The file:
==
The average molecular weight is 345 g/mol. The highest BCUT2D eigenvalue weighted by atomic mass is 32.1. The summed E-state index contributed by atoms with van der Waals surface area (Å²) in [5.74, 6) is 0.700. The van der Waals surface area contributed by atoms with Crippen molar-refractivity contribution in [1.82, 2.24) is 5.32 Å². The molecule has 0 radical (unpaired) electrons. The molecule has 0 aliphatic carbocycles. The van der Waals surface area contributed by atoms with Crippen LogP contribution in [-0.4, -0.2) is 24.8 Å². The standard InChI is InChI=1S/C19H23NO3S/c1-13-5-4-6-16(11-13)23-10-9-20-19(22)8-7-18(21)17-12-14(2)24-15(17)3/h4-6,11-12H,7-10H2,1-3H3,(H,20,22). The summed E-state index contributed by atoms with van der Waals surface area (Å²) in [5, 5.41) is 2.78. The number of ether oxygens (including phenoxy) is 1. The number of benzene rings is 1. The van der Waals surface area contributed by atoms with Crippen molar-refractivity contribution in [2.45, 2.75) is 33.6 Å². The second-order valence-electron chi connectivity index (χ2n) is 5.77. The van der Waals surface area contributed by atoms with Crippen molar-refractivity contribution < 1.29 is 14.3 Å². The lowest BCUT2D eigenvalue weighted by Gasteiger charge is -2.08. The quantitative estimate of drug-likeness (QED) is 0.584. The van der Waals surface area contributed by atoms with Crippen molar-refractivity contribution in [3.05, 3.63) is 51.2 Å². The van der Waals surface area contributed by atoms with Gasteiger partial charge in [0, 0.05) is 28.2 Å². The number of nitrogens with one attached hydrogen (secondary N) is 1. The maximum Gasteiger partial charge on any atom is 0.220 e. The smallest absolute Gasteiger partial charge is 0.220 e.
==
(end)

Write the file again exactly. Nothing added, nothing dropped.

The average molecular weight is 345 g/mol. The highest BCUT2D eigenvalue weighted by atomic mass is 32.1. The summed E-state index contributed by atoms with van der Waals surface area (Å²) in [5.74, 6) is 0.700. The van der Waals surface area contributed by atoms with Crippen molar-refractivity contribution in [1.82, 2.24) is 5.32 Å². The molecule has 0 radical (unpaired) electrons. The molecule has 0 aliphatic carbocycles. The van der Waals surface area contributed by atoms with Crippen LogP contribution in [-0.4, -0.2) is 24.8 Å². The standard InChI is InChI=1S/C19H23NO3S/c1-13-5-4-6-16(11-13)23-10-9-20-19(22)8-7-18(21)17-12-14(2)24-15(17)3/h4-6,11-12H,7-10H2,1-3H3,(H,20,22). The summed E-state index contributed by atoms with van der Waals surface area (Å²) in [5, 5.41) is 2.78. The number of ether oxygens (including phenoxy) is 1. The number of benzene rings is 1. The van der Waals surface area contributed by atoms with Crippen molar-refractivity contribution in [2.45, 2.75) is 33.6 Å². The second-order valence-electron chi connectivity index (χ2n) is 5.77. The van der Waals surface area contributed by atoms with Crippen molar-refractivity contribution < 1.29 is 14.3 Å². The lowest BCUT2D eigenvalue weighted by Gasteiger charge is -2.08. The quantitative estimate of drug-likeness (QED) is 0.584. The van der Waals surface area contributed by atoms with Crippen molar-refractivity contribution in [3.05, 3.63) is 51.2 Å². The van der Waals surface area contributed by atoms with Gasteiger partial charge in [0, 0.05) is 28.2 Å². The number of nitrogens with one attached hydrogen (secondary N) is 1. The maximum Gasteiger partial charge on any atom is 0.220 e. The smallest absolute Gasteiger partial charge is 0.220 e.